Mulchatna River – This river starts at Turquoise Lake in the Chigmit Mountains and flows west to the border of Lake Clark National Park and Preserve. The river continues an additional 49 miles through state land before joining the Chilikadrotna. Common trip lengths are 100 to 230 miles with the river entering Bristol Bay near Dillingham as the Nushagak River. This river is more demanding for boating / floating than the Chilikadrotna or Tlikakila. The first 24 miles are designated as wild.
Chilikadrotna River – This river originates at Twin Lakes from Chigmit Mountains and flows west for around 50 miles before joining the Mulchatna River. The majority of the river flows through state land rather than the national park and preserve – only the first 12 miles inside the park are designated wild. Most float for five to seven days as there is no pick up near the confluence with the Mulchatna River – the first pick up is 20 miles downstream at Dummy Creek.
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Lake Clark National Park Lodging
Lake Clark has around 20 lodging establishments in the park.
Port Alsworth Lodging
There are seven lodging establishments in the Port Alsworth area.
Lake Clark Lodging (not Port Alsworth)
There are two public use cabins and three lodges on Lake Clark (outside of Port Alsworth). The lodges include Chulitna Lodge, Island Lodge and Koksetna Wilderness Lodge.
Crescent Lake Lodging
Redoubt Mountain Lodge is known for its salmon and trout fishing, bear viewing, hiking and wildlife/photography. They have six guest cabins spread across five acres. The property holds 12-14 overnight guests and each group gets its own guide. It is the only lodge on Crescent Lake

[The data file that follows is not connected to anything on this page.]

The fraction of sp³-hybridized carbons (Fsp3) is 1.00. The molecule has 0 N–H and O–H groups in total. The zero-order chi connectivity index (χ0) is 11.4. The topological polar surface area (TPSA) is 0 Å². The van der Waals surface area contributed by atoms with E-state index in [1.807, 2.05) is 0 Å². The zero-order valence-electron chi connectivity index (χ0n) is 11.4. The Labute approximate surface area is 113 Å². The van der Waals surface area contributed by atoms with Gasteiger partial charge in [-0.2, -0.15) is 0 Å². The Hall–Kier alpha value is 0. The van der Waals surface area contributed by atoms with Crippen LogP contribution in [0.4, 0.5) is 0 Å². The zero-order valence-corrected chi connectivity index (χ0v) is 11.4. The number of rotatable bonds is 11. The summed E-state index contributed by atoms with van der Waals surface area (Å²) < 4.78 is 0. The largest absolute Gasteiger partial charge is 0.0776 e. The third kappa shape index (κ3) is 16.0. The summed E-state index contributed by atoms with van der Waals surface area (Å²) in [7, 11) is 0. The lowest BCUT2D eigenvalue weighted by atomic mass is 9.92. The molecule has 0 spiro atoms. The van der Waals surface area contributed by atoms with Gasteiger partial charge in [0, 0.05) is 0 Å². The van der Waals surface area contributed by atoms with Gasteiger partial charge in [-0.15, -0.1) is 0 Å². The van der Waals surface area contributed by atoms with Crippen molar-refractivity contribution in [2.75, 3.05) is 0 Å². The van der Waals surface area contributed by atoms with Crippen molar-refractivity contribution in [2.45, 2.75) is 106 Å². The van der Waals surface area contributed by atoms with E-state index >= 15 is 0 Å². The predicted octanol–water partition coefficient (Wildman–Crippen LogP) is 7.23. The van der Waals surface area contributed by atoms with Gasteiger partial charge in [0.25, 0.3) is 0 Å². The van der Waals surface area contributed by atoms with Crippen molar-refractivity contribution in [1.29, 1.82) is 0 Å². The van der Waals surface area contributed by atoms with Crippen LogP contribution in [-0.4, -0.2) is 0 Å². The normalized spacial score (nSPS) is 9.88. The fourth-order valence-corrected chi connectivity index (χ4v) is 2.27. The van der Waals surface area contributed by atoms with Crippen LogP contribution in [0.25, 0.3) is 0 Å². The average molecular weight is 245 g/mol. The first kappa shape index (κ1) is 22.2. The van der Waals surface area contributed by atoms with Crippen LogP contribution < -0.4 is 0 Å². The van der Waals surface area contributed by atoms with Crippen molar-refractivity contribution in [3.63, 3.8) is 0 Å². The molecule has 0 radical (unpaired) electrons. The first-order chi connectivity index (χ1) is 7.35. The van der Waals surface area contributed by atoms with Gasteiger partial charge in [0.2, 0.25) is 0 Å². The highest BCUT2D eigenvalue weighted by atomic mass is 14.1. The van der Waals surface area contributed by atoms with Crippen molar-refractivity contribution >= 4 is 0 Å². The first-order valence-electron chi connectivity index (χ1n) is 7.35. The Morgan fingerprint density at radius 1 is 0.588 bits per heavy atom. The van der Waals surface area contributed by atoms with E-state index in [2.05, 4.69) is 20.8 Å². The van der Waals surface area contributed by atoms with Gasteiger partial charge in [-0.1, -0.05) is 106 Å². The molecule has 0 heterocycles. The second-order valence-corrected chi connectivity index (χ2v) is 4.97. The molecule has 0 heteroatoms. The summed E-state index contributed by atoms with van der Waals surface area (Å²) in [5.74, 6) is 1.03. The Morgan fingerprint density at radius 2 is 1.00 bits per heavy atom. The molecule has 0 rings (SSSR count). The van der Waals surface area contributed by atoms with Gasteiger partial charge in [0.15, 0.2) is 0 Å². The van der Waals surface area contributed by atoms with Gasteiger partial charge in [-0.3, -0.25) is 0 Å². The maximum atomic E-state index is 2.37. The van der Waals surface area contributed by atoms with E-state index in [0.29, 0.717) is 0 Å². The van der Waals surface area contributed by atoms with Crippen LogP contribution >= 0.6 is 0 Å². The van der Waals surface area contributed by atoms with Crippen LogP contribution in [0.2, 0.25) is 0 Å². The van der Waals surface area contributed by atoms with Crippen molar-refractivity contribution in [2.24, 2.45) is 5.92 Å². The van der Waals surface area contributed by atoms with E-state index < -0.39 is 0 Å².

Silver Salmon Creek Lodging
The Silver Salmon Creek area has two lodges – Alaska Homestead Lodge and Silver Salmon Creek Lodge.
The Alaska Homestead Lodge is a rustic lodge with modern conveniences. They offer bear viewing packages from a 2 night minimum visit to a week long adventure. Group sizes for tours via an ATV and trailer have a guide and 2-9 people. Bears are often seen on the property or within a three mile area. The best bear viewing is from mid-June to mid-September. There is a cabin and 7 rooms/suites.
Silver Salmon Creek Lodge is known for its world-class sport fishing, Alaska bear viewing and wildlife photography amidst the tidal marshes, streams and salt-water bays that make up the coast of Lake Clark National Park. They are a full service modern facility specializing in 1-7 day excursions on 40 acres of private land. It is located a one hour small plane flight from Anchorage. They also have an outpost Tent Camp 10 miles south of the lodge which operates late July through early Sept and is designed for parties up to six.
Chinitna Bay Lodging
Bear Mountain Lodge is located on private land adjacent to the boundaries of Lake Clark National Park. It is an all-inclusive lodge facility with buffet style breakfast, lunch and dinner as well as snacks and beverages. They have four cabins that we can house up to 25 people in twin beds. Each cabin has a full bathroom with a shower and running water. Armed, knowledgeable guides accompany guests anywhere outside of the property due to the bears.
Alaska BearCamp is a bear viewing location on a homestead property between Mt. Illamna and Chinitna Bay. They have a private bear viewing platform. It is southwest of Bear Mountain Lodge
Upper Twin Lake Lodging
Wildsong Wilderness Retreat is the only privately owned cabin on Twin Lakes. It can accommodate four and includes use of a 16 foot fishing boat with outdoor motor. Hike, fish, watch wildlife and visit Richard (Dick) Proenneke’s cabin. The owner of Wildsong lives in a nearby cabin.
Tuxedni Bay Lodging
Porter’s Alaskan Adventures (aka Porters Wild Alaska) is located on Hesketh Island in Kachemak Bay, just 7 miles from Homer Spit. The island is serviced by water taxis. The cabins are on the privately owned eastern end of the island.
Roundtrip Flights to Anchorage: